Much as the Philadelphia Inquirer did yesterday, the St. Louis Post-Dispatch raps Sen. Barack Obama across the knuckles for his recent statements about the presidential public financing system and whether or not he would run with public funding in the general election. The paper would rather see the Republican and Democratic candidates for president use public funding in the general election than mince words about the value of the program.
With both Sen. John McCain and Sen. Obama setting themselves up as reformers, it's important to see action on reducing the influence of private money on elections to back up the words they've used decrying that influence:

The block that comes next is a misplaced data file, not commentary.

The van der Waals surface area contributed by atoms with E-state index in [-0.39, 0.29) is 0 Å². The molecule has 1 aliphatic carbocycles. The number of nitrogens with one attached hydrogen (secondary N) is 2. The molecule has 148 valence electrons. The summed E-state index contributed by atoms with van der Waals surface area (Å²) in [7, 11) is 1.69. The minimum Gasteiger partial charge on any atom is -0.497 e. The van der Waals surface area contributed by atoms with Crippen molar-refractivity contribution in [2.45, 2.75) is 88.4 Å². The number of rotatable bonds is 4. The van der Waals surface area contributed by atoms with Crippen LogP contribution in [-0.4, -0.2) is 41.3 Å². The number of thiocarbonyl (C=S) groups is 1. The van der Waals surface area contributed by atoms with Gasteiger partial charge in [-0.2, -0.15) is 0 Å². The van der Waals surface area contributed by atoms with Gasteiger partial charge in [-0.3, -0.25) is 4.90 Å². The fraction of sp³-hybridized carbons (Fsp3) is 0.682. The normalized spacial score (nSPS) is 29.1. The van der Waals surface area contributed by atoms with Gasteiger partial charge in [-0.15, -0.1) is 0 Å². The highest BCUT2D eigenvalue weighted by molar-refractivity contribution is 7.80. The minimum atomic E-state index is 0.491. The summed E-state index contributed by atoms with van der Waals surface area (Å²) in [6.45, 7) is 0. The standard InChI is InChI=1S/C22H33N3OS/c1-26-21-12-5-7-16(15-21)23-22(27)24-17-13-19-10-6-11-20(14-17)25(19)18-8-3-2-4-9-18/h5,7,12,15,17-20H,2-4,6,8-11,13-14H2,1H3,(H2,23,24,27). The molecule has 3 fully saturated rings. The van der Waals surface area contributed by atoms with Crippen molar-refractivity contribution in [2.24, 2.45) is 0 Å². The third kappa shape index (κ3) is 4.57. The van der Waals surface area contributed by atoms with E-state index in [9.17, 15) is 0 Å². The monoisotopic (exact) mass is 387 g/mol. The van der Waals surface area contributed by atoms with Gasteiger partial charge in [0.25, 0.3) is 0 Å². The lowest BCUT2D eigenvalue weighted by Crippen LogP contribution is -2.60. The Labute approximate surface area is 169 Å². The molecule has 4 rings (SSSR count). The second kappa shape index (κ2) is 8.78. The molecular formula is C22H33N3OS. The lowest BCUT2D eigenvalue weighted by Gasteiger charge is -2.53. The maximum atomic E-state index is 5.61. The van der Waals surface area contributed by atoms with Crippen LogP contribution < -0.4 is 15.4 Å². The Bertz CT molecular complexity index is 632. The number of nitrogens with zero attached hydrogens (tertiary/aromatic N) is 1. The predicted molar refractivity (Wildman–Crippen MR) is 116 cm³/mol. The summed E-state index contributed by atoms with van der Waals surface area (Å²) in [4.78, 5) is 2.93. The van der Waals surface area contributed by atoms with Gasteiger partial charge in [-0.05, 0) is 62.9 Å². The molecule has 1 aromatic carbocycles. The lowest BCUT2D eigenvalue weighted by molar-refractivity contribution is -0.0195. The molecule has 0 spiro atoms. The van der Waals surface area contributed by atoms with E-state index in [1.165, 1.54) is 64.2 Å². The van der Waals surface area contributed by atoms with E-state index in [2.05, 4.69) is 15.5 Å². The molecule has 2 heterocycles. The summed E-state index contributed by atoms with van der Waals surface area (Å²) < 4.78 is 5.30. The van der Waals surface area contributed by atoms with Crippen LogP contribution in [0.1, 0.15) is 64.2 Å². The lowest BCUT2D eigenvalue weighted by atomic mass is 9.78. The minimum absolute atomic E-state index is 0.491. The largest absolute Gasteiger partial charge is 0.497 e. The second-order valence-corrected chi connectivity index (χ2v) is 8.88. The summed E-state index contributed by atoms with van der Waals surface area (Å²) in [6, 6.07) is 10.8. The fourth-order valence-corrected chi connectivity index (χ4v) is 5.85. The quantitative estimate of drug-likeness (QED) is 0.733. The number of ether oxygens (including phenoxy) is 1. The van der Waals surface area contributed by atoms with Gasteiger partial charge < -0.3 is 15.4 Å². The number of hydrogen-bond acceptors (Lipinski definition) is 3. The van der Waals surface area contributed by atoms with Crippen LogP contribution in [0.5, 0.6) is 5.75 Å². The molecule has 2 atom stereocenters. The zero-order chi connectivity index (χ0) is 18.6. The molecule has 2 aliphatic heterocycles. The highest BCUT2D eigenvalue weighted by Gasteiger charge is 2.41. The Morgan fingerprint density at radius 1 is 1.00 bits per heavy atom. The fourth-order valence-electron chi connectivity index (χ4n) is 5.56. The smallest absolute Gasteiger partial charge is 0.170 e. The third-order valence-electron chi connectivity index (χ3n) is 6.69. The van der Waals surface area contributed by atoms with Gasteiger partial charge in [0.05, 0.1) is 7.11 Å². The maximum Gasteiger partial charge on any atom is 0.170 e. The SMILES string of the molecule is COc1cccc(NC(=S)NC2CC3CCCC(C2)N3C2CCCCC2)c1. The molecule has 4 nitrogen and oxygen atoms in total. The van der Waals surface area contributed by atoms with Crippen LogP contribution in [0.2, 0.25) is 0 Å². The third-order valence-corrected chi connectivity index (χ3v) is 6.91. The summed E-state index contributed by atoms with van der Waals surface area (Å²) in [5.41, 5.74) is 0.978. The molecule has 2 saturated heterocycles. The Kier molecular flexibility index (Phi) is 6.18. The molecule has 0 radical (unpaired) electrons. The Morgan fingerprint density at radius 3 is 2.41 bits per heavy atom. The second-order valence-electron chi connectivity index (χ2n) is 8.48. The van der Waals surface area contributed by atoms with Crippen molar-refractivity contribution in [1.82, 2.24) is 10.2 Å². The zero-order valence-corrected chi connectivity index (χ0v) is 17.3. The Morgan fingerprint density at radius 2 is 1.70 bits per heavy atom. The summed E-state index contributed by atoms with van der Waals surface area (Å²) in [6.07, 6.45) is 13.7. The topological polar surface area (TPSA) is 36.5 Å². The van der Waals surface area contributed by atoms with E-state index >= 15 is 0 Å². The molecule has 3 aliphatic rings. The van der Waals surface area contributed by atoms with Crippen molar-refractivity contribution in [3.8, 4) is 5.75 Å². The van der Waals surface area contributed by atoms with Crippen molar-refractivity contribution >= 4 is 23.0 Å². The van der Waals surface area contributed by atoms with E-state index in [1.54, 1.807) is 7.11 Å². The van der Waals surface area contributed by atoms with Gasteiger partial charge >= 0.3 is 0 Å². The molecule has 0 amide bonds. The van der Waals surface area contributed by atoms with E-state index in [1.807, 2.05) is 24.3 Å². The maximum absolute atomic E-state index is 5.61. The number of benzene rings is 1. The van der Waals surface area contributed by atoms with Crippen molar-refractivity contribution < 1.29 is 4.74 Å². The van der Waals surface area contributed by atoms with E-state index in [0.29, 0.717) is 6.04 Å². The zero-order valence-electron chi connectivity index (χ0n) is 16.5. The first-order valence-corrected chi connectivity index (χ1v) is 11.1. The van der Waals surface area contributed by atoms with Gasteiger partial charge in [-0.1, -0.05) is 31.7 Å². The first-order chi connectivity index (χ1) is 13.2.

Mr. Obama, having found a way to tap millions of small donors, says he's already avoiding the "in-hock to fat cats" problem. There also is no doubt that Mr. Obama he could raise substantially more than $85 million for the fall campaign, from fat cats and thin cats alike. We hope he avoids that temptation.
America's campaign finance system is badly broken; indeed, the Federal Election Commission, which enforces these matters, currently doesn't have enough members to constitute a quorum, thanks to political haggling. For the major party candidates to run this fall as reformers — and do it with public money — could be a first step to serious progress.
If candidates for the Presidency don't use the public financing system, will there be sufficient impetus to keep it alive, make the fixes required, and improve it for future cycles?